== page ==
• Kurt Vile (born 1980), American guitarist and singer
  • Tommy Vile (1882-1958), Welsh international rugby union player, served with distinction during the Great War and became High Sheriff of Monmouthshire for 1945.
  • William Vile (1700-1767), English cabinetmaker of distinction rivaling contemperaries such as Chippingdale.
  • Albion Vile (1843-1909), Marine engineer and inventor of improvements to the compound steam engine, part of the British development of steam engines that would power our great ships of the era, including the Dreadnought battleships and Titanic

The origin of the name is most likely from Danish a village or coastal area of Denmark that still exists today and named after the Norse pagan god Vile (Vili) the brother of Oden who created the earth with their brother Vi.

Other than Latin or French corruptions of the name Vile there is no real evidence of the surname in Britain prior to the 17th century. At the end of the 17th century there is a lot of evidence of an influx of people named Vile in areas of Somerset, South Wales, London and indeed to the USA and other British colonies including India.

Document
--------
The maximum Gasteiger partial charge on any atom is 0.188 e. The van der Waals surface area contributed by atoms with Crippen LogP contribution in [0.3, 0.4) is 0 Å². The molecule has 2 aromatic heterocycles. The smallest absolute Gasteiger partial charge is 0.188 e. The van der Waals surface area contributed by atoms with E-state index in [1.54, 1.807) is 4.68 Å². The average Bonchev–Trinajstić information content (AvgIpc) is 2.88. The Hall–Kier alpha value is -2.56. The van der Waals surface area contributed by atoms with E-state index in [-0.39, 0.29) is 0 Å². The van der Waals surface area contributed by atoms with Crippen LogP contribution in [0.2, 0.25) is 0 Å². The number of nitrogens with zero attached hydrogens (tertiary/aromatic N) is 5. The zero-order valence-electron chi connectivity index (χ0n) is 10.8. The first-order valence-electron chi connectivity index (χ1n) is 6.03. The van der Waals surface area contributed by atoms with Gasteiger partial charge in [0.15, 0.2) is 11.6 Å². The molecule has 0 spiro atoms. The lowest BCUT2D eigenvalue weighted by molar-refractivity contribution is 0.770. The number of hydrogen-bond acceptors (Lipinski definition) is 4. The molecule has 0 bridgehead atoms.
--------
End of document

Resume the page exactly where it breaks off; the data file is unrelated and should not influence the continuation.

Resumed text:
France in 1685 decided to throw out their Protestant "Huguenots", some 500,000 people were effected.

It is well known that the "Norse" population of southern Europe favored the Protestant teaching of Luther and Calvin this would have branded them for expulsion.

In Somerset the influx of Huguenot immigrants named Vile coincides with the dreadful events of 1685 and the Monmouth uprising. The subsequent murder and enslavement of hundreds if not thousands of Somerset men under the order of James the 2nd, John Churchill and Judge Jeffreys. Samuel Vile was hung drawn and quartered as a result of these dreadful actions in Frome Somerset during September 1685.

The Monmouth uprising caused Somerset to be deprived of a generation of breadwinners they desperately needed to replace them and the Huguenots were welcomed with open arms.

Usage examples of "vile".

And since according to those same canonical institutions all such are to be condemned as heretics, but you holding to wiser counsel and returning to the bosom of our Holy Mother the Church have abjured, as we have said, all vile heresy, therefore we absolve you from the sentence of excommunication by which you were deservedly bound as one hateful to the Church of God.